By Vincent Harmsen, 2017–2018 Houghton Library Visiting Fellow and recipient of the William Dearborn Fellowship in American History. Mr. Harmsen holds a master’s degree in history from the Sorbonne University, Paris.

Quentin Roosevelt in France, 1918. Sagamore Hill National Historic Site.

November 19, 1918 would have been the twenty-first birthday of Quentin Roosevelt, son of Theodore Roosevelt. However, Quentin had died in France a few months before while serving as a fighter pilot against the Germans during World War One. His mother, Edith Roosevelt, remained silent in her private diary until October 31, stunned by the news of her son’s death. The birthday celebration his family had planned became a ceremony of remembrance and sorrow.

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November 15th, 2018

Born-Digital Blog Post #7: Accessioning Workflow part 2

This post continues the series, “Behind the Scenes at Houghton,” giving a glimpse into the inner workings of the library’s mission to support teaching and research. Thanks to Magdaline Lawhorn, Association of College and Research Libraries (ACRL) Resident & Project Archivist, for contributing this post.

In Born-Digital Blog Post #6 we began to discuss the five basic elements we capture during our born-digital accessioning process: identification; media type; storage size; visual representation of the physical media; and removal/segregation of materials. This blog post will continue the discussion, focusing on the last two elements: visual representation and removal/segregation of materials.

To capture the visual representation of the materials we photograph the media. We mainly use the Solo8 HoverCam to take photographs from above. Within the born-digital community taking photographs is often debated; some consider it a useless step because the physical item is not as important as the content. Photographing is certainly an optional step, and its importance needs to be determined by the individual repository. For Houghton these images allow us to document any information written on the physical media (by the creator), adding another layer of authenticity. What appears on the media is informative and might prove useful when it comes to describing the materials in a future resource record such as a finding aid, the document that broadly describes what is in a collection. Keep reading →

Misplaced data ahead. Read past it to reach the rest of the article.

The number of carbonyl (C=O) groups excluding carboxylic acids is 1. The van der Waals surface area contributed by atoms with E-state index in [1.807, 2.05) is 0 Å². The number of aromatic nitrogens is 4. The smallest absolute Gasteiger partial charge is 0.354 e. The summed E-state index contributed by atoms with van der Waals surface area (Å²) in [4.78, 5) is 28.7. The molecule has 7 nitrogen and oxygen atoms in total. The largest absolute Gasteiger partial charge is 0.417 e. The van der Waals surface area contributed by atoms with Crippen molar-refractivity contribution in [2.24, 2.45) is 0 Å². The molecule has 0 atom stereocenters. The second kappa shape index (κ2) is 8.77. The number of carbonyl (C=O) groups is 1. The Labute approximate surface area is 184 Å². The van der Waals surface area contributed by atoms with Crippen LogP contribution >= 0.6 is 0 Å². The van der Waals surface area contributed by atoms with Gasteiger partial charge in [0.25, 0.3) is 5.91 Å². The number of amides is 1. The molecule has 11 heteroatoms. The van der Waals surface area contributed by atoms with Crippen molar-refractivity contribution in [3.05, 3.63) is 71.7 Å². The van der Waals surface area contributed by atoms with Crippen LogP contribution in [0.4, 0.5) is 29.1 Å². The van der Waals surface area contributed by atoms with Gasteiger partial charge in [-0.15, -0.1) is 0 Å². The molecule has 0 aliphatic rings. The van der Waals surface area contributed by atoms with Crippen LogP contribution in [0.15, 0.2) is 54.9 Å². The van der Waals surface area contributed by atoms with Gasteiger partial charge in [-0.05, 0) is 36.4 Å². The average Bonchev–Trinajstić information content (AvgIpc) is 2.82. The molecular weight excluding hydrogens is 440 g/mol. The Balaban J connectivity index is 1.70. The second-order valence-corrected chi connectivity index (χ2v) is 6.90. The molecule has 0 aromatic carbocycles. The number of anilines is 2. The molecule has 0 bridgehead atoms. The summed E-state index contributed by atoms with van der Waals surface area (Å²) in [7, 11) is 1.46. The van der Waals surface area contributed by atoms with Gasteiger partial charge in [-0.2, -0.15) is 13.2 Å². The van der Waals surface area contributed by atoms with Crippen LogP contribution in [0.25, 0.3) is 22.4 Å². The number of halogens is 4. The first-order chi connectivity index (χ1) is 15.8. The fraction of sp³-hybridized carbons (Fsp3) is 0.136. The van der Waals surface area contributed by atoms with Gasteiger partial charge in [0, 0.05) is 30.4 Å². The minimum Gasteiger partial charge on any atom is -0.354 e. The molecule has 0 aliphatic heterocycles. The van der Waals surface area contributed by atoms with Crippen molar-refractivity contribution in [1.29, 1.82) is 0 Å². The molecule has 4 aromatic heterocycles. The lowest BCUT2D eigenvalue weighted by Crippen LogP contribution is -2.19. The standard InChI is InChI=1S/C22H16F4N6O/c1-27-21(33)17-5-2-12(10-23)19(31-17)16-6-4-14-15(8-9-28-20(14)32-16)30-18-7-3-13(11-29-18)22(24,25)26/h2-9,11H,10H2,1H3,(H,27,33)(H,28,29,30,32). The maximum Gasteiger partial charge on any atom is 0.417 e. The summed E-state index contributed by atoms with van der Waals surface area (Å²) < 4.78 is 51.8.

November 6th, 2018

What’s in a Photograph? A Photograph by Any Other Name is Still a Photograph

By Lillianne Keaney, Horblit Project Cataloger, Houghton Library

The term “photograph” is actually quite broad. It encompasses black and white photographs (gelatin silver prints), chromogenic color prints, albumen prints, carbon prints, collodion prints, salted paper prints, digital photographs, palladium prints, daguerreotypes, and many others that are produced using different photographic processes (check out Graphics Atlas for more information on processes).

Just how important are the distinctions between the types of images? After all, a photograph is a photograph, right? While subjects can span the different processes, the proper identification of the type of photograph is important in the care and description of these images.

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October 31st, 2018

Collections Now Available for Research: September & October, 2018

Houghton Library is pleased to announce the following collections are now described online and accessible in the reading room.

Ruthanna Boris Papers, 1929-2003 (MS Thr 1850) – processed by Adrien Hilton

Collection of French Booksellers’ Catalogs and Prospectuses circa 1769-1799 (MS Fr 693) – processed by Magee Lawhorn

Harvard Theatre Collection Photographic Postcards of Groups and Scenes (TCS 15) – processed by Sarah Mirseyedi

Harvard Theatre Collection Photographic Postcards of Theaters in the United States (TCS 16) – processed by Sarah Mirseyedi

Harvard Theatre Collection Photographic Postcards of Foreign Theaters (TCS 17) – processed by Sarah Mirseyedi

Harvard Theatre Collection Cartes-de-visite Photographs of Men in Popular Entertainment (TCS 20) – processed by Sarah Mirseyedi

Harvard Theatre Collection Cartes-de-visite Photographs of Women in Popular Entertainment (TCS 21) – processed by Sarah Mirseyedi

Harvard Theatre Collection French and Italian Cartes-de-visite Theatrical Portrait Photographs (TCS 22) – processed by Sarah Mirseyedi

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October 27th, 2018

r.ed in residence

By Dale Stinchcomb, Assistant Curator of the Harvard Theatre Collection

Frankenweek is in full swing and Houghton is participating in a Harvard-wide celebration of all things Franken-Shelley. A film series, an exhibition, and a marathon reading are just a few of the activities planned to mark the 200th anniversary of the publication of Frankenstein.

Mary Shelley’s influence is felt in other corners of the library as well. A recently acquired graphic novel by visual artist Angela Lorenz, currently on exhibit in the Keats Room, follows r.ed monde, an amorphous humanoid with a pointy head, on a journey of self-discovery.

r.ed engender.ed: a conical chronicle by Angela Lorenz

r.ed engender.ed: a conical chronicle by Angela Lorenz, 2016. 2018H-64. Houghton Library, Harvard University.

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October 23rd, 2018

Opening the Drawers of the Harvard Theatre Collection

This post, by Project Archivist Betts Coup, continues the series “Behind the Scenes at Houghton,” giving a glimpse into the inner workings of the library’s mission to support teaching and research.

When processing a collection, the ultimate goal is to make the materials discoverable by researchers and easily accessible by library staff. When I started working at Houghton Library in February, I began a project to improve accessibility to materials in the Harvard Theatre Collection’s flat file cabinets. While these materials are often oversized and unwieldy, they are also special. For example, a group of seventeenth-century works I processed called the Daniel Rabel ballet drawings (MS Thr 1775) are some of the oldest and most rare in the Collection.

To give readers a sense of the scope of the project: there are seven rows of large flat file cases—which we call case ranges—nearly full of oversized materials. This is 980 drawers! Some of the materials form parts of collections that have already been processed but which had not been included in the finding aids.